In the Gospel for this coming Sunday (April 15), Luke recounts Jesus’ appearance to the disciples following his encounter with two of them along the road to Emmaus. As a way of showing his believers, once again, that he rose from the dead, he took a piece of fish and ate it in front of them (Luke 24: 42-43).
Only days earlier, he consecrated bread and wine as his sacred body and blood, offering everyone an eternal menu for salvation.
Recently, it has occurred to me that we are seeing that menu expanded through the examples of those who seek to live as Christ directed.
Lexi Meunier is a perfect example. She wanted to see Catholic Relief Services get food and water to as many people as possible through her participation in the annual Rice Bowl; so with Mom Cori’s help, she added S’mores cupcakes to that menu and raised hundreds of dollars for CRS.
Look around our diocese. Pay attention to the weekly Bulletin Board feature in The Message. Practically every week, it features an announcement from one of our parishes or parish ministries about some food-related event that serves as a fundraiser. And of course, it won’t be long until we hit the annual Parish Social Season.
These events serve as many of our parishes’ primary fundraisers, and food is at their hearts. Or wait until September, when the small Greene County town of Linton becomes the noodle capital of our 12 counties – maybe of the state – for one day as St. Peter Parish hosts its annual noodle dinner.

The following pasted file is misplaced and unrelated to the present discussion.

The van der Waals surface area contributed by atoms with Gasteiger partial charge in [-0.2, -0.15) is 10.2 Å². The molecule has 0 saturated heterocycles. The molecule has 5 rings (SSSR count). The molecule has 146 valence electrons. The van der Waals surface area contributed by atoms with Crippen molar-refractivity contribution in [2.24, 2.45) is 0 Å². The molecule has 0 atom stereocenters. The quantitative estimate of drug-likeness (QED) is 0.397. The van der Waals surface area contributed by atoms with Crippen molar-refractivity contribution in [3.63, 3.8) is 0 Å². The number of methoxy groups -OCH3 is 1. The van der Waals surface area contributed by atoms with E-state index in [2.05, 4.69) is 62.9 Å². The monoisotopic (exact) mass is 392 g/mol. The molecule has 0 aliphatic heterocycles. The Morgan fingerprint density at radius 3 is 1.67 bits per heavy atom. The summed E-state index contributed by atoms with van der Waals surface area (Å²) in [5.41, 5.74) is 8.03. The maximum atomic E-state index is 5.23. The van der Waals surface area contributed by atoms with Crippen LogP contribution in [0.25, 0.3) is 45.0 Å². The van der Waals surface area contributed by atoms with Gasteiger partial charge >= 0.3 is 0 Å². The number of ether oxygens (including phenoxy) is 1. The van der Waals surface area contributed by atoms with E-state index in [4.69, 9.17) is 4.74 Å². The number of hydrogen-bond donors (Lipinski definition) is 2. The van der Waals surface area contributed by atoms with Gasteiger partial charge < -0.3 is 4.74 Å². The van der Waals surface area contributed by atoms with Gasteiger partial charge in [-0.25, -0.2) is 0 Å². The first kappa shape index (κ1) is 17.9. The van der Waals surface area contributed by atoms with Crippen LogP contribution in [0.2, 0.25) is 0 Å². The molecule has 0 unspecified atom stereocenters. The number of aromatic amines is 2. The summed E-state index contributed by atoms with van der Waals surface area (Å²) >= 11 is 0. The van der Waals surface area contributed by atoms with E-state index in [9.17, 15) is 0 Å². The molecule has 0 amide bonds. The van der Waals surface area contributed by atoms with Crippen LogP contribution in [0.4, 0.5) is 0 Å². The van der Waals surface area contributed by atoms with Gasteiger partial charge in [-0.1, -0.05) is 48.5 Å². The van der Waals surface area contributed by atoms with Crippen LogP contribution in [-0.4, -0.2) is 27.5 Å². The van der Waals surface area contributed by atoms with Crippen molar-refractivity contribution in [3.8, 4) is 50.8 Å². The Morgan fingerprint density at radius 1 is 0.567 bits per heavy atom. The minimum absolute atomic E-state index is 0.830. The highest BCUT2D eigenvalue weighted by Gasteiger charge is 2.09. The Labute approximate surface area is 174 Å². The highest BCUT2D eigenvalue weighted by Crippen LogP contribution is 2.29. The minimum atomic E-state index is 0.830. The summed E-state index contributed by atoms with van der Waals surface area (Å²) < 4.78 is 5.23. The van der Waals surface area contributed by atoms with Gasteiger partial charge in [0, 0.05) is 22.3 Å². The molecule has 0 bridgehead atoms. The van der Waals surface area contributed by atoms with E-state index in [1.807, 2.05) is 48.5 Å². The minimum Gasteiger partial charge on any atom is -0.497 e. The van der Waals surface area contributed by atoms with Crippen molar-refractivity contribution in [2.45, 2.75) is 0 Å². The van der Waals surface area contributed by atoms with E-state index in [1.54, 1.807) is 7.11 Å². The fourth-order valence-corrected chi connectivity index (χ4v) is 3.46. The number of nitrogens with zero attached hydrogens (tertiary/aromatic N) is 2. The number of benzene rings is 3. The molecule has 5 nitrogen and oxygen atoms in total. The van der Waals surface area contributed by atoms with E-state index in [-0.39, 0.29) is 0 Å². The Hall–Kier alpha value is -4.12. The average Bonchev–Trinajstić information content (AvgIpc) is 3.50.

As I write these words, we’ve just come out of another time when food plays major roles in our parishes’ lives through all those Lenten fish fries.
Let’s return to Lexi Meunier, and the third-grader’s desire to do more than just save nickels and dimes for the Rice Bowl effort. Mom Cori told The Message that her daughter “has a big heart. She is a sweet girl.”
We all have learned, over time, that our various Catholic ministries and relief agencies are able to do a lot with a little. Can you imagine, then, what Lexi’s almost-$400 meant to those served by CRS?
Not to suggest it was like a miracle from our Savior, but her story truly did call to mind another passage of Luke’s Gospel. You’ll find it in chapter nine, when a few loaves and fishes fed thousands – with 12 baskets of leftovers.
Look around today. See the ways your friends, families, parishes, schools and other ministries are using food for good. How can you contribute to the effort moving forward?
Let’s all work to continue expanding salvation’s menu; and let us always start with the body, blood, soul and divinity of Jesus – available to us daily through the consecration of bread and wine by our priests.